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Trans Gypsy Moth
The liveliest creature of the summer night,
the gypsy moth, why does it want to
dissolve into a heap of nameless eggs on the bark of an oak?
Does a gypsy moth remember being a cocoon? Or a worm?
And as a worm, feasting on delicious oak leaves,
why does it want to turn into a cocoon?
Does it know it’s the way to gain the freedom of flight?
Does it know it really wants to be a moth and lay
eggs and why?
Does it root fiercely for next year’s swarm of gypsy moths?
Does it hope they will sing the same hymn they’re now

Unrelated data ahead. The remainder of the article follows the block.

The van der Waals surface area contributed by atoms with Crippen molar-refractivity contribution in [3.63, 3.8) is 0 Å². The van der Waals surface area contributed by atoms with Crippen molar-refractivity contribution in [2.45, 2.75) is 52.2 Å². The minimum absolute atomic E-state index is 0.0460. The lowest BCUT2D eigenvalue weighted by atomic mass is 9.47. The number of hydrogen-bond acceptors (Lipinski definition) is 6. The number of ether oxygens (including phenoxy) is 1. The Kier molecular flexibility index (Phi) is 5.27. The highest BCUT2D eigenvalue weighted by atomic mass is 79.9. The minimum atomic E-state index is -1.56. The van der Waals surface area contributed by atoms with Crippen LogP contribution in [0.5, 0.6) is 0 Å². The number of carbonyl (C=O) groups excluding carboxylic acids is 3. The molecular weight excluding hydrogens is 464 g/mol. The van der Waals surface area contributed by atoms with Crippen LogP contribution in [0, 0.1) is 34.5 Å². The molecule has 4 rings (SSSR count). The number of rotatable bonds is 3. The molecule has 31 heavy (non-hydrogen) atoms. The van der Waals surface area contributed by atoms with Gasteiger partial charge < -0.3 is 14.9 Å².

reveling in? The one that gives them a lift in the air,
makes them attack the screen door
and bang on it with the demands for existence?
I remember being an abandoned farm house
in an open field with not even a dirt trail leading to it.
I can also see myself as a logging road in a fall forest,
my hair the color of a gypsy moth.
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PAUL SOHAR ended his higher education with a BA in philosophy and took a day job in a research lab while writing in every genre, publishing thirteen volumes of translations, including "Silver Pirouettes" (TheWriteDeal 2012) and “In Contemporary Tense” (Iniquity Press, 2013).